Forbes: A Worldwide Debt Default Is Coming

via Forbes:

When Oracle rolled out its Autonomous Database earlier this year, Executive Chairman and CTO Larry Ellison thought the biggest selling point would be that it eliminates the cost of human labor to patch, tune, upgrade, and secure the database. Another big selling point was that it eliminates human errors, since all of that work happens automatically.

Those advantages have proved to be highly valuable to customers. But the biggest selling point for Oracle’s Autonomous Database, Ellison said, has been the speed of deployment and the boon to productivity, since companies can get their developers to work on new ideas so much faster.

“We’ve had customers that literally got their databases up and running in 15 minutes…whereas the normal time to put something like that up was 15 days,” Ellison said on Oracle’s second-quarter earnings call on December 17. “The fact that the existing teams of [database administrators], our primary customers, can make themselves dramatically more productive, get 10 times more done in the same time period than they could prior to the Autonomous Database, has been the thing that has been most shocking to our customers.”

Ellison re-emphasized on the call that two strategic initiatives would determine Oracle’s success: the cloud-based Oracle Autonomous Database and its two cloud-based enterprise resource planning suites, comprising financial, procurement, production planning, and other core applications.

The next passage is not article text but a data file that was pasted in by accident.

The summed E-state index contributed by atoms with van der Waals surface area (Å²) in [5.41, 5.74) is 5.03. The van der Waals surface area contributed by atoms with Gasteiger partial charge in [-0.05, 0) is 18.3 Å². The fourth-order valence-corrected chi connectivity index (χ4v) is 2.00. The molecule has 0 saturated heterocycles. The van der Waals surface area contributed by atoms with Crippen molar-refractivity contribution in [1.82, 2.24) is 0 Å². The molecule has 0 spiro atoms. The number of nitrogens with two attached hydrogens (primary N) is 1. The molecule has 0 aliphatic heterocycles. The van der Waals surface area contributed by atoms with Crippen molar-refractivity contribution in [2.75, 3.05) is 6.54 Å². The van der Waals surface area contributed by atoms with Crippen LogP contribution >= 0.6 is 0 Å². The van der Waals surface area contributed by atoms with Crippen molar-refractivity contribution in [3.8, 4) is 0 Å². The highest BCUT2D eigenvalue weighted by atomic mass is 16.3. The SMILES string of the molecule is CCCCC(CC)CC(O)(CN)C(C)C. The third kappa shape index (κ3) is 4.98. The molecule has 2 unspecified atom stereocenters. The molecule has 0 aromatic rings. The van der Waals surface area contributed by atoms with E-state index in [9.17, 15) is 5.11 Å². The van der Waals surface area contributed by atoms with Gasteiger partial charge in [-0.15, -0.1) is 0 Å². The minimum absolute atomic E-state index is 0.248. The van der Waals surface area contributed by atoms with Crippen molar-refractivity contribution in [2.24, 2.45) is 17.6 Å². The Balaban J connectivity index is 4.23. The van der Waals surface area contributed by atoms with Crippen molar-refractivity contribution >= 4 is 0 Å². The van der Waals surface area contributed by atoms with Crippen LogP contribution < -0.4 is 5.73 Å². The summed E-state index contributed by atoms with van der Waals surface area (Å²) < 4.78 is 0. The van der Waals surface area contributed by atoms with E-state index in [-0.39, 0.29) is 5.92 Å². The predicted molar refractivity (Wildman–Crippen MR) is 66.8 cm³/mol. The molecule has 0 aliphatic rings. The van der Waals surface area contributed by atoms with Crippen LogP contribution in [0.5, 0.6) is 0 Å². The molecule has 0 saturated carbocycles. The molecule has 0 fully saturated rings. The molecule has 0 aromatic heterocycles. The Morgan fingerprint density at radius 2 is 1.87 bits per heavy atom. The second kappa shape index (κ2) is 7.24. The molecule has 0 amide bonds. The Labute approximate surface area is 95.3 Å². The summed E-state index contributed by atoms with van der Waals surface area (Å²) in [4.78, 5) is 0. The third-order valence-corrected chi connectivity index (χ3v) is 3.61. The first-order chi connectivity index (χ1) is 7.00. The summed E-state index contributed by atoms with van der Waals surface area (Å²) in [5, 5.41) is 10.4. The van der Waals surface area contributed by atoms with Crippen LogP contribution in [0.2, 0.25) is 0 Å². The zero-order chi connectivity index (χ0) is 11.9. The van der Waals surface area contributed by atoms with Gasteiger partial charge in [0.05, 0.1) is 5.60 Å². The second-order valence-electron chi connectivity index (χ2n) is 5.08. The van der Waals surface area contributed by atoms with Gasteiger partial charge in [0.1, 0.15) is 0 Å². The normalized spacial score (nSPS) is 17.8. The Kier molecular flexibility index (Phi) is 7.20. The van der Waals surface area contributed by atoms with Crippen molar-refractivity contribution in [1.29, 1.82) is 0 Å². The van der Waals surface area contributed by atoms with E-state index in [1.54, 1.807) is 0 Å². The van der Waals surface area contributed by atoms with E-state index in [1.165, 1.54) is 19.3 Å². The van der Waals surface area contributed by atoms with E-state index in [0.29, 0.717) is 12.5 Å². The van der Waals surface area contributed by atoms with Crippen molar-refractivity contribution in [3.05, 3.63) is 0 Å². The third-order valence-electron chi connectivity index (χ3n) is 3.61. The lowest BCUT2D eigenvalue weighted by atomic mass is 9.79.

Oracle has nearly 6,000 customers of its Oracle ERP Cloud suite and more than 16,000 of its Oracle NetSuite cloud suite. Oracle’s been adding about 1,000 cloud ERP customers a quarter, Ellison said, thanks to its technology leadership. CEO Mark Hurd said those two cloud ERP businesses delivered a combined revenue growth rate of 34% in the second quarter. With Oracle’s Autonomous Database, which brings new “self-driving” capabilities to the market-leading Oracle Database, Oracle has “the largest technology lead we have ever enjoyed over our database competitors since we entered the database market almost four decades ago,” Ellison said.

 

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